Christmas markets always make me feel I’m on the way to being organised for Christmas and they’re great if you like craft, but like me you’re not much good at it. This year there’s going to be a Christmas Market Fair at Addington Raceway, a twilight one called Christmas on the green at Sydenham and an All I want for Christmas market at Shirley Intermediate School Hall.
When I read Vanessa’s very interesting blog on the origins of the name Cashmere, I was inspired to find out what else street names of Christchurch might tell me about our history, so I turned to our Street Name and Place Name index for inspiration.
It seems that many of Christchurch’s main streets were laid out in the original plan with names taken from bishoprics listed in Burke’s Peerage. Cashel Street, for example was named for The Rt. Rev. Robert Daly, Bishop of Cashel and Waterford at the time, who also happened to be John Robert Godley’s uncle. This tells us little, except that the names were thought out before hand, possibly to emphasis the Anglican character of the settlement – and that the surveyors must have bought Burke’s Peerage with them.
Many others were simply named for the families who developed the land. There is an area in Spreydon where Lord Lyttelton is commemorated with names like Stourbridge Street (a village near where he lived) and Glynne Crescent (his wife’s maiden name).
However, there are less obvious connections in street names which help preserve our history in a way nothing else would. There’s Ontario Place for example, which was named because Canadian engineers lived in the area when they were building the Lyttelton Road Tunnel. Or Nicholas Drive, which was probably named for Henry Nicholas awarded the Victoria Cross for his bravery in action at Polderhoek (Belgium) in 1917. An appropriate memorial, as the houses in the area were built by the Christchurch City Council for returned soldiers after World War One.
Sometimes, sadly history has been obliterated with name changes obscuring origins rather than marking them. For example Dr Alfred Barker, renowned photographer of early Christchurch, was wiped off the map when Barker Street was removed in favour of the more aristocratic name of Onslow Street, after a former Governor of New Zealand.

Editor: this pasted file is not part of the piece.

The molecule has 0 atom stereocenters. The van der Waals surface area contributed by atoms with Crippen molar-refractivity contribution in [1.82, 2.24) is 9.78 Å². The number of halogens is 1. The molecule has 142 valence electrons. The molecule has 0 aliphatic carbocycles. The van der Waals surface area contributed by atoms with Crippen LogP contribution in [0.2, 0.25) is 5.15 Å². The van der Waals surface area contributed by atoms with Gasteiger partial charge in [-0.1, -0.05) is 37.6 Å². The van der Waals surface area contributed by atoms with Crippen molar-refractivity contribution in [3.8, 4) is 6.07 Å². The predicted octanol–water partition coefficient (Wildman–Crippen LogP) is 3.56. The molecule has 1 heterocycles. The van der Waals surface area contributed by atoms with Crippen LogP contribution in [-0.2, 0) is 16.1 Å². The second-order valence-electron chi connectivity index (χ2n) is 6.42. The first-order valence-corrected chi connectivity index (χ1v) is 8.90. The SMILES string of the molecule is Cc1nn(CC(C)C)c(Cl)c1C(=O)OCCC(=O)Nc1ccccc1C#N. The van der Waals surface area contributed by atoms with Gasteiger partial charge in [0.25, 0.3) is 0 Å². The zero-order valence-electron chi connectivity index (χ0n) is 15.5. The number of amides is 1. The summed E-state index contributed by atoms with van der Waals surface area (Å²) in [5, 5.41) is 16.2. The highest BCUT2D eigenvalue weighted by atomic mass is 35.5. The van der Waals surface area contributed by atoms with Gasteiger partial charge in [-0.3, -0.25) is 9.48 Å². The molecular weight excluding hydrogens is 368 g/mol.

Find out what your street tells you about Christchurch.
When we have wings by Claire Corbett is science fiction and mystery intertwined, with descriptions of flight that leave you wishing you could just jump of the nearest building and swoop around, souring on thermals and basking in the wonder of it all.
All of this marvellous flying is background to an engrossing mystery encompassing corrupt genetic engineers involved in various dodgy dealings, and follows the life of a young girl flyer called Peri, whose bravery and strength give the book a really interesting character to focus on.
Taking this story beyond science fiction and mystery however, Claire Corbett manages to highlight some tricky and interesting scenarios. Just because we can manipulate and change our destinies, should we? If some people can pay for the advantages of these ‘advances’ does this lead to an underclass? The power of flight and who can and cannot obtain it becomes a metaphor for the haves and the have-nots of our society, and gives the book a strong connection to present day situations.
I only had one criticism and that was that the mechanics of flight were explained too much for my liking – for others this could be a highlight, however I was able to skip those bits without any problem and immerse myself once again in dreams of flight.
The festival has been going strong for a decade but this year feels more important than ever thanks to Aranui’s mighty community which is ready to showcase its unity and many talents. It is all about family and celebrating Aranui’s community more than ever because of the hard times they’ve gone through